Spanish Cheese and Cheese Making Culture

One of the most important cheese-producing countries in the world Spain is home to more than 100 different varieties. From fresh to extra cured and fermented to blue-veined, the country’s cheeses are just as diverse as its culinary styles.

In Spain, every region seems to boast its own speciality, as climate, culture and tradition all influence the types of cheeses being produced. Across the northern Cantabric coast and mountain range, cow’s milk cheeses reign. Further inland, sheep’s milk cheeses are more popular. And along the Mediterranean coast, goat’s milk cheeses dominate. Throughout the country, it’s also quite common to find cheeses made with mixtures of all three.

Currently, twelve Spanish cheeses are guarded by D.O.P. (Denominacion de Origen Protegida) status, but several more await the distinction. And while Manchego is the most famous Spanish cheese, many others are worthy of an introduction – cheeses with beautiful shapes and sizes, exquisite engraved rinds, and flavours of smoke and spices.

These are just a few representatives of Spain’s best. For true Spanish flavour, enjoy them with Crema de Membrillo (quince paste) and a fine sherry.


This great Spanish blue is produced in the village of Cabrales and three other villages in the northern Picos de Europa mountains. It’s made in very limited quantities using traditional farmhouse methods and cow’s milk, although it’s sometimes blended with goat and ewe’s milk in the spring and summer months.

Cabrales can be distinguished by its cylindrical shape and foil logo wrapping that’s numbered as proof of authenticity. Though slightly acidic and piquant, the creamy blue-veined cheese does not taste as strong as it smells. Cabrales is excellent with salami, red wine and sherry, and is also used for cooking sauces and meat dishes.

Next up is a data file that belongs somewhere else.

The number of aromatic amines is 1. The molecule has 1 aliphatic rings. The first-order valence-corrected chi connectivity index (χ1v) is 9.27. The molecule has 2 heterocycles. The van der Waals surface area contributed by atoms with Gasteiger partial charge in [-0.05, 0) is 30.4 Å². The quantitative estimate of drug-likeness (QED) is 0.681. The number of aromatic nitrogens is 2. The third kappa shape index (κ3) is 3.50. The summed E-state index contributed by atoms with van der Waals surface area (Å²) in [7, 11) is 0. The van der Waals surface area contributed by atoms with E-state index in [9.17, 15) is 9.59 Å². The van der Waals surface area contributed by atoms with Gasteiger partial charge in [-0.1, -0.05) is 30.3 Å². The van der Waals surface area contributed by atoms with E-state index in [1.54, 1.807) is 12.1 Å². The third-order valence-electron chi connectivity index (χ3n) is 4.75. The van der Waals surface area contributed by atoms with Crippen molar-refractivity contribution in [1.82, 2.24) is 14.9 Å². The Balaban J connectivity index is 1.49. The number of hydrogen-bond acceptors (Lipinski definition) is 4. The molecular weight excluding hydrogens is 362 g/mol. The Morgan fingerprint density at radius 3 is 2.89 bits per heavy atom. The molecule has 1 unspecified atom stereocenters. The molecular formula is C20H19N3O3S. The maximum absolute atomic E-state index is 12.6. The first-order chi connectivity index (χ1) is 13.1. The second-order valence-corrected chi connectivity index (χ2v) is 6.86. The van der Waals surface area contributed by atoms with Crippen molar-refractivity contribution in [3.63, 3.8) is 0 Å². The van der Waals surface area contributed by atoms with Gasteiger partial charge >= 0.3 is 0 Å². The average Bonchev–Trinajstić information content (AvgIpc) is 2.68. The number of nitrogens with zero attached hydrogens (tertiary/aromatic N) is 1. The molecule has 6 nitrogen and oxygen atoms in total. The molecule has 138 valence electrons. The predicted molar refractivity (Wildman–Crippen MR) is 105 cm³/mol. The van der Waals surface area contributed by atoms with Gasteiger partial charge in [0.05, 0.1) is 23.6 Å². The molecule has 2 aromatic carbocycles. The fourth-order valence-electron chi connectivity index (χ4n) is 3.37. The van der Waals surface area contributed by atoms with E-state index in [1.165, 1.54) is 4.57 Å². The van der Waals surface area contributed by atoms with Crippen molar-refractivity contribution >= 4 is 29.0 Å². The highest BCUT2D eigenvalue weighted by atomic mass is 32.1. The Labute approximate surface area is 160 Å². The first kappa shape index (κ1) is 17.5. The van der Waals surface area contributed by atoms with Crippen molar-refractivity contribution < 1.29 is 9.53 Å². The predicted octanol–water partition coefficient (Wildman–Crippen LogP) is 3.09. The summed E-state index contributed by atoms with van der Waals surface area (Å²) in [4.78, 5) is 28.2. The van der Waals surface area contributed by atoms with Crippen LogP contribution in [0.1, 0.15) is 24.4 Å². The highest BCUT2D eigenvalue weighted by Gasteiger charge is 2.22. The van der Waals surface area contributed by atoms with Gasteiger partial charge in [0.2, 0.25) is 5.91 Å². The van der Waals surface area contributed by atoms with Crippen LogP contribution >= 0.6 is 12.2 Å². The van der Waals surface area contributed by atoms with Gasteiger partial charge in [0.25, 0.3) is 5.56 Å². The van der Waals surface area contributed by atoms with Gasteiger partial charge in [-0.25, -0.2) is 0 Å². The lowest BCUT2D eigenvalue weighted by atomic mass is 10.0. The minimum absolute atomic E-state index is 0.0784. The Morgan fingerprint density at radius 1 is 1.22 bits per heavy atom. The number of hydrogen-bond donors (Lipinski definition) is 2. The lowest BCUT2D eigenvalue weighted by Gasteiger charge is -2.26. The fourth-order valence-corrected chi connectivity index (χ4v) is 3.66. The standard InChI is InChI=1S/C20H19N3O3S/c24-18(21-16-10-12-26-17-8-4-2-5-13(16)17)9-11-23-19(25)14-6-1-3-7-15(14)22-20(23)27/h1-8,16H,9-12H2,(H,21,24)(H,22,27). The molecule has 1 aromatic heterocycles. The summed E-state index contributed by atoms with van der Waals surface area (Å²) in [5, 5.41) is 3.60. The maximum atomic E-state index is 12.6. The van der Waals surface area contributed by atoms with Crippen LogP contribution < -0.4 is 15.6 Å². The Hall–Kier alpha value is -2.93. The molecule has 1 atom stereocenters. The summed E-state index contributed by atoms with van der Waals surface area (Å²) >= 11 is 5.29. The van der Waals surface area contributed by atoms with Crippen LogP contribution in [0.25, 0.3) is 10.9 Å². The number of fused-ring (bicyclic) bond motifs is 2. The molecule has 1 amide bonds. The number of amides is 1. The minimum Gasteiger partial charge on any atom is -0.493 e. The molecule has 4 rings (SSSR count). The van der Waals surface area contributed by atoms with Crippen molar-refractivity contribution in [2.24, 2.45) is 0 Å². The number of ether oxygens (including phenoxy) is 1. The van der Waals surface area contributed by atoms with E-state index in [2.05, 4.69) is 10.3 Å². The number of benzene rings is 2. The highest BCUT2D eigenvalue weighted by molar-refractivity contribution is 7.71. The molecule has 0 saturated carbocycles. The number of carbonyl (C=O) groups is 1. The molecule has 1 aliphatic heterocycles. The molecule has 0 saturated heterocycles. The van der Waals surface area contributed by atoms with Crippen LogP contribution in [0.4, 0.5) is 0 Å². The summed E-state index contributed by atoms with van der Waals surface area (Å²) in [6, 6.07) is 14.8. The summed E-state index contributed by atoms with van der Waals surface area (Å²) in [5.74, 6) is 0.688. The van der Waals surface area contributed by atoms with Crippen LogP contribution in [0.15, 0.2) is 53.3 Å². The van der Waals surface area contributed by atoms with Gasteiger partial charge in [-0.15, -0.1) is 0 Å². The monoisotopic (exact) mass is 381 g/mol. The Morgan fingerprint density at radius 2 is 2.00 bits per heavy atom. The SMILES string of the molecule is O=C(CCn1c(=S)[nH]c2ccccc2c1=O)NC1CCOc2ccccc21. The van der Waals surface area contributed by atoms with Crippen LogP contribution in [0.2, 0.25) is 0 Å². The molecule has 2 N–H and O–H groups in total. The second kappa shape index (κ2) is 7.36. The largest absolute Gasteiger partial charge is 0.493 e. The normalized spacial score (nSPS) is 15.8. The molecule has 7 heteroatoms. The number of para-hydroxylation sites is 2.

The most famous Basque cheese, this pressed, semi-cured to cured variety is made from whole unpasteurised sheep’s milk. Ripened for long periods, it’s sharp and robust in flavour, and dry, crumbly and chewy in texture. Made both by farmers and commercial industry, Idiazabal comes in cylindrical, cone or octagonal shapes and the rind is beautifully engraved with drawings and symbols of the Basque culture.

The cheese is sometimes smoked, giving it a brownish colour and somewhat drier and stronger taste. It’s the perfect complement for grilled meat dishes and can also be simply appreciated with salads, toasted bread and full-bodied wines.


Crafted in the capital port of Menorca, Mahon is the name given to all cow’s milk cheeses produced on this Balearic Island in the Mediterranean Sea. There are many varieties of Mahon to choose from – the cheese may be fresh, semi-cured or aged, and the rind may be rubbed with oil or paprika. It can also be made with unpasteurised or pasteurised cow’s milk and is sometimes mixed with small amounts of sheep’s milk.